Ten Common Unhelpful Thinking Styles

Ten Common Unhelpful Thinking Styles

By: Liz Stanislawski

We’re all guilty of it. Whether it’s jumping to conclusions, making generalizations or responding with emotion rather that sound evidence, unhealthy ways of thinking can creep up on us especially during stressful times. We’re not perfect so it’s okay as long as we can be mindful of when we’re doing this and take steps to change our thought process next time.

Below are the ten most common unhelpful thinking styles according to Adam Sicinski. Sicinski is an Australian life coach that uses mind maps and visual thinking principles. What are mind maps you ask? It’s an easy way to brainstorm thoughts organically without worrying about order and structure. It allows you to visually structure your ideas to help with analysis and recall. To the right you’ll see an example of a mind map.

Sicinski calls his unique mind maps IQMatrix. You can learn more by clicking here, but for the purpose of this article, we are just going to dive right into those 10 unhelpful thinking styles that when used too often can harm relationships and keep you from success.

Mental Filter

Here you tend to filter things in and out of your conscious awareness. This is a form of “tunnel vision” where you only tend to focus on a part of something and you ignore the rest. You might for instance only filter out all the negatives of a particular situation. You therefore only see the negatives and fail to recognize and acknowledge the positives. Your vision of reality is therefore based on your flawed perspective of the negativity you see in each particular situation.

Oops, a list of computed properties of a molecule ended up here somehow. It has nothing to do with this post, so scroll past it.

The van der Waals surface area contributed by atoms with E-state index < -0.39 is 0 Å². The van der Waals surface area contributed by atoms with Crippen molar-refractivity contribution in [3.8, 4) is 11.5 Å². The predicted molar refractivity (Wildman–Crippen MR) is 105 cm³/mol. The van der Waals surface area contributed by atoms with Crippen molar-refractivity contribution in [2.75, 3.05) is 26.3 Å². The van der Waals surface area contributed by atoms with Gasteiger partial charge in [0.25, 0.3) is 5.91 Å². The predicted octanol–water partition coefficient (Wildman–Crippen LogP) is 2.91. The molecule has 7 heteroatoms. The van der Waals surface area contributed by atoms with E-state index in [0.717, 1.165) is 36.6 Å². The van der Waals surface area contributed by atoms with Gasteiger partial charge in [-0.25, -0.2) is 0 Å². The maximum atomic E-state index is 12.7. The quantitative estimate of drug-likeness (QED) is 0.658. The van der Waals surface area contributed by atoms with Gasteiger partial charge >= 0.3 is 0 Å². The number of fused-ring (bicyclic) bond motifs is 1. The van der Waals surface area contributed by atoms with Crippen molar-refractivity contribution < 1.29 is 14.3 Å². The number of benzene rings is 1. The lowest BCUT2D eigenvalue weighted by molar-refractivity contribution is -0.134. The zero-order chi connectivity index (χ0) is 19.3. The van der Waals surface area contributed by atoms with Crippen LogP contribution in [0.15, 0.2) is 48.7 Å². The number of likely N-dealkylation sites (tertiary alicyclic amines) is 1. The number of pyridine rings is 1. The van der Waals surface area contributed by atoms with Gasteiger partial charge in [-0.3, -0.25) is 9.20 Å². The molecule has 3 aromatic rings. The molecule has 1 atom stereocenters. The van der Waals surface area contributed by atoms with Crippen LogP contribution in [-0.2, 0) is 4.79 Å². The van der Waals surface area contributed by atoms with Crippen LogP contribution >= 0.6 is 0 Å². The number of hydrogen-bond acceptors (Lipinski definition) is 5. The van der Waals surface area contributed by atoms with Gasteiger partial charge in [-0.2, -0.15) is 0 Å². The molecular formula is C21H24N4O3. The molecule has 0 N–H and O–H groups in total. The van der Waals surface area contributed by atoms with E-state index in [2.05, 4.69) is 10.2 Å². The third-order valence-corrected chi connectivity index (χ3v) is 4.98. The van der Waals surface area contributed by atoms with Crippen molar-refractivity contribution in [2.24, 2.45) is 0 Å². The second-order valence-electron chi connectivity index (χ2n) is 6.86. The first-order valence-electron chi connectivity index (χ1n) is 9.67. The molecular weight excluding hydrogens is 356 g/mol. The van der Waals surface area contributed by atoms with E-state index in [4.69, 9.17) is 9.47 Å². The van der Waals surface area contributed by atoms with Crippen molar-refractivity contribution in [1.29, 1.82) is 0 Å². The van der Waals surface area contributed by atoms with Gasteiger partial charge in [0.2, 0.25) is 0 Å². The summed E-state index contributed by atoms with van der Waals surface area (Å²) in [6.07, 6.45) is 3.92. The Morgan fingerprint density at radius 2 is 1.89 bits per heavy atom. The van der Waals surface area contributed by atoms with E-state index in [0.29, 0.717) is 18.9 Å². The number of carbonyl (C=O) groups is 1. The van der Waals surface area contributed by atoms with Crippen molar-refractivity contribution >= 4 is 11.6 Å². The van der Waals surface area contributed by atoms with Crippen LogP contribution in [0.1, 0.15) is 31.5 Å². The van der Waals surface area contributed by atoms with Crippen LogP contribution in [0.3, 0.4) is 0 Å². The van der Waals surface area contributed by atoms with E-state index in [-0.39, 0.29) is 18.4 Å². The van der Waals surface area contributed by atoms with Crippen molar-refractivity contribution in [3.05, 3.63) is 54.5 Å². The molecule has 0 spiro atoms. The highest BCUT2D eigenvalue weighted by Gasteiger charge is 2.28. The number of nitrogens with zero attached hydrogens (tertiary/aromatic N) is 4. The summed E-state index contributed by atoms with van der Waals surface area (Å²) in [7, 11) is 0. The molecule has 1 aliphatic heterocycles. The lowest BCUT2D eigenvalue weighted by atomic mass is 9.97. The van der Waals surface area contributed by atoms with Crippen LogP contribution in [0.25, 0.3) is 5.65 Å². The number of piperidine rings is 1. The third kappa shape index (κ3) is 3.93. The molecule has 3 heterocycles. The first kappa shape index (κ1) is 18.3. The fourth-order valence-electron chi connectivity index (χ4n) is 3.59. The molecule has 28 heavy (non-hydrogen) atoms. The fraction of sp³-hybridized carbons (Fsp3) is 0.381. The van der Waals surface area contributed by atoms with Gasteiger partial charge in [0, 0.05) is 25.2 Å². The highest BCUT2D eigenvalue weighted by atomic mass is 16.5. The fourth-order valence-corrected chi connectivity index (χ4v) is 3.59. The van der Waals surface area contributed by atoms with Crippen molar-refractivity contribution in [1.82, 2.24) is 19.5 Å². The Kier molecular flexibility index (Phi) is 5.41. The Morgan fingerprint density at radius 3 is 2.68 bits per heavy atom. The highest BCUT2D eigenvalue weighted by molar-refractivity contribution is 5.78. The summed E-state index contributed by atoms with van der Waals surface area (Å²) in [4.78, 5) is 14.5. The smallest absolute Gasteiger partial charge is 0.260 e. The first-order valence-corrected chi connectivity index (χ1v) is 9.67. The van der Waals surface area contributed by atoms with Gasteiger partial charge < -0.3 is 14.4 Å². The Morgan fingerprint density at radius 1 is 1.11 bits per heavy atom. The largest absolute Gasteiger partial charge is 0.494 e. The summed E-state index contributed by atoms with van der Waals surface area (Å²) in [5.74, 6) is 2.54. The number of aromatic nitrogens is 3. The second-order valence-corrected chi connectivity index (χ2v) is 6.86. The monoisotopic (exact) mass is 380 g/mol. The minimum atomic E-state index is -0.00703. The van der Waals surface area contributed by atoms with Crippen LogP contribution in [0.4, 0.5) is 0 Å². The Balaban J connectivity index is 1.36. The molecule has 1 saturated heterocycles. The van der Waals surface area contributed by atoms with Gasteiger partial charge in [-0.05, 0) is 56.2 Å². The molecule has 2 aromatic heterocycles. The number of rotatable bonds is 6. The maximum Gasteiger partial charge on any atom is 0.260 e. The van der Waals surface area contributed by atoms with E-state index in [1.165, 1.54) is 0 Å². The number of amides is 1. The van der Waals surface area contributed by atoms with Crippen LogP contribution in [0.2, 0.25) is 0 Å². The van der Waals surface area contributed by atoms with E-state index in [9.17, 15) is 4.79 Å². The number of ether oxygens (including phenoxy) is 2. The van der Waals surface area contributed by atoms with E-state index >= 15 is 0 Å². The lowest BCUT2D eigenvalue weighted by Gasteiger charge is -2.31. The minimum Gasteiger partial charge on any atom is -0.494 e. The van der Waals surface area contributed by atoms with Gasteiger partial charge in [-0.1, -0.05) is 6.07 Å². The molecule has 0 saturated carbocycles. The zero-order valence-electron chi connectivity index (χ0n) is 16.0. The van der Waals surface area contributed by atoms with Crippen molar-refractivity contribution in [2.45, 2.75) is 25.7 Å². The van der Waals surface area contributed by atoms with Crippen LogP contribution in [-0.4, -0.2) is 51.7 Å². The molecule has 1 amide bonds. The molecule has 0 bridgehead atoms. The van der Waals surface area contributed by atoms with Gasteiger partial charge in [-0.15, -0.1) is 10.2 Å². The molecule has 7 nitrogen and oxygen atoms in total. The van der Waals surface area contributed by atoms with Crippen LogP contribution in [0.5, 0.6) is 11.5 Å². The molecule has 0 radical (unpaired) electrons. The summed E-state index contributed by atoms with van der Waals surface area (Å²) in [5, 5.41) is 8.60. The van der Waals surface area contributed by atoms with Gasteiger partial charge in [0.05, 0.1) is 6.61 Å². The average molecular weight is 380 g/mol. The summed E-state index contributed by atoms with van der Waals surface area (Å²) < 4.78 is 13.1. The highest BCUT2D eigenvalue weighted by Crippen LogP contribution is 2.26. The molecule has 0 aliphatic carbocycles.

Jumping to Conclusions

Here you tend to jump to unjustified conclusions. You make quick assumptions about how things are and what they’re going to be like in the future (predictive thinking), or you will assume that you know what someone else is thinking (mind reading). These conclusions and assumptions are not based on fact or evidence but rather based on your feelings and personal opinions. As such, they can often lead you astray down the wrong path.

Personalization

Here you tend to blame yourself for your problems and for everything that goes wrong in your life. You might for instance continuously blame yourself for your misfortunes and bad luck. This will be true whether or not you are responsible or partly responsible for the problem or misfortune. Taking responsibility for things is admirable, however, it can end up being a very burdensome habit-of-mind that leads to very strong feelings of guilt and regret.

                                                                             Black and White Thinking

Woman working through trauma in addiction recovery

Here you tend to only see the extremes of a situation. You either see one extreme or another and this is why it’s called black and white thinking. You will for instance either see the good or bad, the right or wrong, the sad or happy, the left or right, etc. And because of your extreme way of viewing things, there is never a middle-ground. As such you are unlikely to view things in an unbiased and neutral way.